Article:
Trans-Pacific Partnership Halted, What Next?

The US has withdrawn from the Trans-Pacific Partnership (TPP). So, what is next for global trade? 

Published 12 April 2017


The US has withdrawn from the Trans-Pacific Partnership (TPP). 
The TPP agreement requires at least 85% of the combined GDP of the 12 countries – Australia, Brunei, Canada, Chile, Japan, Malaysia, Mexico, New Zealand, Peru, Singapore, the United States of America and Vietnam for it to come into force. Without the participation of the US, this threshold cannot be realised, therefore bringing the TPP to a halt. Export-driven economies within the TPP will be particularly disappointed with this decision, as they would have gained preferential market access to the lucrative and huge consumer base of the US. 
So, what is next for global trade? At this stage, it is difficult to forecast a direction this issue is heading towards, as the world is still only coming to terms to US withdrawing from the TPP and the seemingly growing anti-globalisation sentiment.
Can there be a TPP-11 with the remaining TPP countries forging a similar agreement via a different process of ratification? This is possible but many chapters of the agreement will need to be reviewed and some renegotiated. An agreement without the US also loses a great deal of attraction to the remaining participating countries. 
Furthermore, the US has now indicated interest in forging bilateral trade agreements. If the remaining 11 countries agree on a revised TPP agreement, what are the implications if the US subsequently asks that these countries, at a minimum, offer better free trade agreement (FTA) terms to the US in return for access to the prized US market?
Meanwhile, there have been reports that Australia and New Zealand have been lobbying China and other Asian countries to sign up for the TPP once the US withdraws from it. As the TPP is marked with the US footprint, it is unlikely that countries like China will sign up to the agreement “as-is”. China would likely negotiate for more favourable terms, and this new negotiation could take up many years. 
Not all gloom
A few other mega-FTAs in the pipeline can give us a sense of how global trade might shape up in the coming years.
For one, the Regional Comprehensive Economic Partnership (RCEP) can have immense potential, if negotiated successfully. The RCEP is an FTA that is currently being negotiated among ASEAN and its current FTA partners, namely Australia, China, India, Japan, New Zealand and South Korea, since 2013.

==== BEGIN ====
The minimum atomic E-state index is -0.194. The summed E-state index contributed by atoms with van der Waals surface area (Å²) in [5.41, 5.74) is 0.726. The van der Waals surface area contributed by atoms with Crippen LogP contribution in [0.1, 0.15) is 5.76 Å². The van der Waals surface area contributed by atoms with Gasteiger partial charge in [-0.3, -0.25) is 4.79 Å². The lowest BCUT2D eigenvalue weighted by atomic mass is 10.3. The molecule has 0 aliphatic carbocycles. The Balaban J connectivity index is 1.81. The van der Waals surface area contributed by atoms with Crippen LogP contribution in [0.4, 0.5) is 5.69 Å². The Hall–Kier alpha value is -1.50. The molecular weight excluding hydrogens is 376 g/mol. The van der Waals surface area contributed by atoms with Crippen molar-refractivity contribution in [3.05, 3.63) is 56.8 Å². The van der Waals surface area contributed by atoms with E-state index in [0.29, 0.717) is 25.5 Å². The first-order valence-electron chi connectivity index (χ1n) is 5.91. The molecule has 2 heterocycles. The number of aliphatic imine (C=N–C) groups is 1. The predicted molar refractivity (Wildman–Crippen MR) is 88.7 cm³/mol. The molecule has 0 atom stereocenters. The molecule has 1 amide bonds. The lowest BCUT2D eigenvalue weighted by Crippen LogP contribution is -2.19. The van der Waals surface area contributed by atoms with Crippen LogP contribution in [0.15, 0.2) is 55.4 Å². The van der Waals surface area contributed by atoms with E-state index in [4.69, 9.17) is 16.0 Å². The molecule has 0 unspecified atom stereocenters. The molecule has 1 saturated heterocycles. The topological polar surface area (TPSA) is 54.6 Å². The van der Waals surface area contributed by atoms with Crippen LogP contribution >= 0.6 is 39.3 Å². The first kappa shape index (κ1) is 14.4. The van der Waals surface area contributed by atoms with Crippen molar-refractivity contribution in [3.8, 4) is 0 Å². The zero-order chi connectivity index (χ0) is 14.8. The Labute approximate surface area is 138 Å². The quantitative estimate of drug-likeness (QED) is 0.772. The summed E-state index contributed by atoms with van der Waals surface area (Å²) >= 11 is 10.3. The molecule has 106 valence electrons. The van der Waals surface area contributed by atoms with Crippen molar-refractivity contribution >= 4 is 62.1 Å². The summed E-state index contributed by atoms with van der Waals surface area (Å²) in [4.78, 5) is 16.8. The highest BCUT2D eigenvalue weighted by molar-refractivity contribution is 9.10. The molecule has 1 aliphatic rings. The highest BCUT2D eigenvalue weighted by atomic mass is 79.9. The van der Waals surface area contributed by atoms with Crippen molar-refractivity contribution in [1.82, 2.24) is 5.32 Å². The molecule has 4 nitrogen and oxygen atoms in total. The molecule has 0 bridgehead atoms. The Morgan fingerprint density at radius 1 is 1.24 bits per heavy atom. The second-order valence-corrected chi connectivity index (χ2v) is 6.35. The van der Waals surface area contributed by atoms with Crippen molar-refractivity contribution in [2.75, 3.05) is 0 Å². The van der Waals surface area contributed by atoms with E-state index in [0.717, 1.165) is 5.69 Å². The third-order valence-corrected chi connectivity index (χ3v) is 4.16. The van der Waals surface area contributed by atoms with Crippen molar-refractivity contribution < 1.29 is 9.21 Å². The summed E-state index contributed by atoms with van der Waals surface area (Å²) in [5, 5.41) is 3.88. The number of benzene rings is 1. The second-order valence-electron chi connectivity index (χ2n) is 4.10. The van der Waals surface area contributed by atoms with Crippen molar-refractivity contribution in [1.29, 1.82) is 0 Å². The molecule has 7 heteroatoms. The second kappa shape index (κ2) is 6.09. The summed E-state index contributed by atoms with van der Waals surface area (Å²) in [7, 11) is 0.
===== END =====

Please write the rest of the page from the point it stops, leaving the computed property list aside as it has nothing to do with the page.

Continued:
The RCEP is intended to broaden and deepen the current network of FTAs that has already been achieved through the existing FTA partners of ASEAN. The RCEP would bring together India and China, which collectively accounts for about 36% of the world’s population, within a comprehensive FTA. However, the RCEP is not comparable to the TPP in terms of its depth and scope of the agreement. 
Having said that, the challenge and effort needed to achieve the RCEP should not be underestimated. With the US turning its focus inward, and with the Chinese Premier giving a strong message of support for global trade at the recent World Economic Forum, there is hope that good progress can be made with the RCEP.
At the same time, the US is considering a Border Adjustment Tax, of which the details have yet to be fully sorted out. This could well be an impediment to cross-border trade and, depending how it is implemented, has the potential to be challenged under World Trade Organization (WTO). The Trump administration has also expressed interest in reviewing the North American Free Trade Agreement (NAFTA). 
On a more positive note, the WTO Trade Facilitation Agreement (TFA) has entered into force in late February 2017.  
The TFA is aimed at providing greater transparency and certainty to companies when moving goods across borders in hopes to reduce the challenges and costs of “red tape”. The TFA does not always capture the headlines the same way that reductions in tariffs under FTAs often do, but particularly in developing markets, it will have an increasing effect in making international trade more efficient and easier for business. 
According to WTO Head DG Azevêdo, the TFA “would boost global trade by up to 1 trillion dollars each year, with the biggest gains being felt in the poorest countries. The impact will be bigger than the elimination of all existing tariffs around the world.”
Looking ahead
The world of international trade was shocked by the Brexit vote. And now with the breakdown of the TPP, the possibility for renegotiation of NAFTA and a potential Border Adjustment Tax, the established world order of international trade that was intricately linked with the US has now been thrown into much disarray.
There are some positives that can be highlighted though; the implementation of TFA and the ongoing negotiation of RCEP are some examples.
What is clear is that more than ever, in the past 40 years, business leaders need to vigilantly look at international trade as a key part of their business risk and strategy, and not to simply assume that it will be “business-as-usual” within an undisrupted or unbreakable trading framework.
The writer is Tan Juan Fook, Trade Policy - FTA Lead, Indirect Tax - Global Trade at Ernst & Young Solutions LLP.
The views reflected in this article are the views of the author and do not necessarily reflect the views of the global EY organization, its member firms or the British Chamber of Commerce Singapore.